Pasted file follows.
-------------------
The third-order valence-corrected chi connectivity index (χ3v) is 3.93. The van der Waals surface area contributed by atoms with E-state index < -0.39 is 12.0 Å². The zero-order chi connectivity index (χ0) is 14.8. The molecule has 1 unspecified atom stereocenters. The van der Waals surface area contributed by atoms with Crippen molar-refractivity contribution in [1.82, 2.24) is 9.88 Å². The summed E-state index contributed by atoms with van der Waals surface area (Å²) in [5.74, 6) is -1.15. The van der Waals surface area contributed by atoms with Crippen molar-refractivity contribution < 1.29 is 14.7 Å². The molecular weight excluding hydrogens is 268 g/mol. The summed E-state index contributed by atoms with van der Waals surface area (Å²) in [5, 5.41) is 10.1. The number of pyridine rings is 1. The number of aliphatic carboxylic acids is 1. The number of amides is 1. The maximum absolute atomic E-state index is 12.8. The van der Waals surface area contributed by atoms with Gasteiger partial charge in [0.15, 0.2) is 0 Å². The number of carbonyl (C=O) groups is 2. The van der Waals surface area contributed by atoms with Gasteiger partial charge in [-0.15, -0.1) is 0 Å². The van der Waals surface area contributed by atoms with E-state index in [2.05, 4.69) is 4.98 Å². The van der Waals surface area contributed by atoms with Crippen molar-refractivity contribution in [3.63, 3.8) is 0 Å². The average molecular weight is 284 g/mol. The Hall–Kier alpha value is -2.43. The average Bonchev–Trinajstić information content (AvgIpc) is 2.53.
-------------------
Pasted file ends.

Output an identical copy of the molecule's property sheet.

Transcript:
The third-order valence-corrected chi connectivity index (χ3v) is 3.93. The van der Waals surface area contributed by atoms with E-state index < -0.39 is 12.0 Å². The zero-order chi connectivity index (χ0) is 14.8. The molecule has 1 unspecified atom stereocenters. The van der Waals surface area contributed by atoms with Crippen molar-refractivity contribution in [1.82, 2.24) is 9.88 Å². The summed E-state index contributed by atoms with van der Waals surface area (Å²) in [5.74, 6) is -1.15. The van der Waals surface area contributed by atoms with Crippen molar-refractivity contribution < 1.29 is 14.7 Å². The molecular weight excluding hydrogens is 268 g/mol. The summed E-state index contributed by atoms with van der Waals surface area (Å²) in [5, 5.41) is 10.1. The number of pyridine rings is 1. The number of aliphatic carboxylic acids is 1. The number of amides is 1. The maximum absolute atomic E-state index is 12.8. The van der Waals surface area contributed by atoms with Gasteiger partial charge in [0.15, 0.2) is 0 Å². The number of carbonyl (C=O) groups is 2. The van der Waals surface area contributed by atoms with Gasteiger partial charge in [-0.15, -0.1) is 0 Å². The van der Waals surface area contributed by atoms with E-state index in [2.05, 4.69) is 4.98 Å². The van der Waals surface area contributed by atoms with Crippen molar-refractivity contribution in [3.63, 3.8) is 0 Å². The average molecular weight is 284 g/mol. The Hall–Kier alpha value is -2.43. The average Bonchev–Trinajstić information content (AvgIpc) is 2.53.